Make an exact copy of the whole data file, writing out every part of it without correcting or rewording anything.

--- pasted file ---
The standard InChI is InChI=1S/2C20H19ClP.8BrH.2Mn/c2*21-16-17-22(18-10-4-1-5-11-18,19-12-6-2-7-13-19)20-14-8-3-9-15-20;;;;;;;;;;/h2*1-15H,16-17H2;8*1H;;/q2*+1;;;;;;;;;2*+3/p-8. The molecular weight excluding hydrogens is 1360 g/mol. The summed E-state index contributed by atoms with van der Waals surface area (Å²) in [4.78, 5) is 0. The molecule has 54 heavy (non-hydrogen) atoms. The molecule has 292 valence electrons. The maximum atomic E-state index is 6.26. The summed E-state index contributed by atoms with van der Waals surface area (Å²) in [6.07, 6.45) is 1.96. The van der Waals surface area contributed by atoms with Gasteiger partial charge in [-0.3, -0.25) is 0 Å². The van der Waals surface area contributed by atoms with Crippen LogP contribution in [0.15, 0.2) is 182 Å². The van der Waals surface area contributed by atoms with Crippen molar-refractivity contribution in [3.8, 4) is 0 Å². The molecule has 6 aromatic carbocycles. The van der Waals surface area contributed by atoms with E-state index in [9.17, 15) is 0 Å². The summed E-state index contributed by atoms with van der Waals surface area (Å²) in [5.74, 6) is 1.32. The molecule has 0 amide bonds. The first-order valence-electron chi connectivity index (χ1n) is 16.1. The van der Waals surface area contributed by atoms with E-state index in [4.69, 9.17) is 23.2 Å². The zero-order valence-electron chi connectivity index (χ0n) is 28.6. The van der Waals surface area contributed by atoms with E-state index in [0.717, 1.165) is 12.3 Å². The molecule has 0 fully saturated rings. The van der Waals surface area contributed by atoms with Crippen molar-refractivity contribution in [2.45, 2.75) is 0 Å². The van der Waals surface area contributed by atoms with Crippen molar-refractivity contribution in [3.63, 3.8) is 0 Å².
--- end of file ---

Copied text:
The standard InChI is InChI=1S/2C20H19ClP.8BrH.2Mn/c2*21-16-17-22(18-10-4-1-5-11-18,19-12-6-2-7-13-19)20-14-8-3-9-15-20;;;;;;;;;;/h2*1-15H,16-17H2;8*1H;;/q2*+1;;;;;;;;;2*+3/p-8. The molecular weight excluding hydrogens is 1360 g/mol. The summed E-state index contributed by atoms with van der Waals surface area (Å²) in [4.78, 5) is 0. The molecule has 54 heavy (non-hydrogen) atoms. The molecule has 292 valence electrons. The maximum atomic E-state index is 6.26. The summed E-state index contributed by atoms with van der Waals surface area (Å²) in [6.07, 6.45) is 1.96. The van der Waals surface area contributed by atoms with Gasteiger partial charge in [-0.3, -0.25) is 0 Å². The van der Waals surface area contributed by atoms with Crippen LogP contribution in [0.15, 0.2) is 182 Å². The van der Waals surface area contributed by atoms with Crippen molar-refractivity contribution in [3.8, 4) is 0 Å². The molecule has 6 aromatic carbocycles. The van der Waals surface area contributed by atoms with E-state index in [9.17, 15) is 0 Å². The summed E-state index contributed by atoms with van der Waals surface area (Å²) in [5.74, 6) is 1.32. The molecule has 0 amide bonds. The first-order valence-electron chi connectivity index (χ1n) is 16.1. The van der Waals surface area contributed by atoms with E-state index in [4.69, 9.17) is 23.2 Å². The zero-order valence-electron chi connectivity index (χ0n) is 28.6. The van der Waals surface area contributed by atoms with E-state index in [0.717, 1.165) is 12.3 Å². The molecule has 0 fully saturated rings. The van der Waals surface area contributed by atoms with Crippen molar-refractivity contribution in [2.45, 2.75) is 0 Å². The van der Waals surface area contributed by atoms with Crippen molar-refractivity contribution in [3.63, 3.8) is 0 Å².